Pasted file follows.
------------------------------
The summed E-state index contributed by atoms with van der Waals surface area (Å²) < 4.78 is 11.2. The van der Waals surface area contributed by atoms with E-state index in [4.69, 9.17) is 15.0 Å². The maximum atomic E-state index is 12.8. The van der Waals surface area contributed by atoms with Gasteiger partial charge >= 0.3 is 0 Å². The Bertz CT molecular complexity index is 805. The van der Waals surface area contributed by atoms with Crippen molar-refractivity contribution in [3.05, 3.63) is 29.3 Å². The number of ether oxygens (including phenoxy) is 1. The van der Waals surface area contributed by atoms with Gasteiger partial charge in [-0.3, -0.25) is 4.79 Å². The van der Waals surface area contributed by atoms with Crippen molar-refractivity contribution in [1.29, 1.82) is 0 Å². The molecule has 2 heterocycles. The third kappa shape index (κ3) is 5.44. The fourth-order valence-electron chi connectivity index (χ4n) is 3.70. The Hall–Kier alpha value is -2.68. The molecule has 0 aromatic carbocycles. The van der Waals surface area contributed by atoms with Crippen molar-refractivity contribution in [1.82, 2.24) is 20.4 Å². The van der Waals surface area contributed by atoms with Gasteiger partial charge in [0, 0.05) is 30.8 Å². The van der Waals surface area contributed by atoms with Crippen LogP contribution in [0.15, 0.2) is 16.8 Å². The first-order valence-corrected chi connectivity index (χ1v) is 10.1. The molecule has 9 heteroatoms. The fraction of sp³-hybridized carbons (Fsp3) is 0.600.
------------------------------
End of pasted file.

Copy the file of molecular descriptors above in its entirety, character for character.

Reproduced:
The summed E-state index contributed by atoms with van der Waals surface area (Å²) < 4.78 is 11.2. The van der Waals surface area contributed by atoms with E-state index in [4.69, 9.17) is 15.0 Å². The maximum atomic E-state index is 12.8. The van der Waals surface area contributed by atoms with Gasteiger partial charge >= 0.3 is 0 Å². The Bertz CT molecular complexity index is 805. The van der Waals surface area contributed by atoms with Crippen molar-refractivity contribution in [3.05, 3.63) is 29.3 Å². The number of ether oxygens (including phenoxy) is 1. The van der Waals surface area contributed by atoms with Gasteiger partial charge in [-0.3, -0.25) is 4.79 Å². The van der Waals surface area contributed by atoms with Crippen molar-refractivity contribution in [1.29, 1.82) is 0 Å². The molecule has 2 heterocycles. The third kappa shape index (κ3) is 5.44. The fourth-order valence-electron chi connectivity index (χ4n) is 3.70. The Hall–Kier alpha value is -2.68. The molecule has 0 aromatic carbocycles. The van der Waals surface area contributed by atoms with Crippen molar-refractivity contribution in [1.82, 2.24) is 20.4 Å². The van der Waals surface area contributed by atoms with Gasteiger partial charge in [0, 0.05) is 30.8 Å². The van der Waals surface area contributed by atoms with Crippen LogP contribution in [0.15, 0.2) is 16.8 Å². The first-order valence-corrected chi connectivity index (χ1v) is 10.1. The molecule has 9 heteroatoms. The fraction of sp³-hybridized carbons (Fsp3) is 0.600.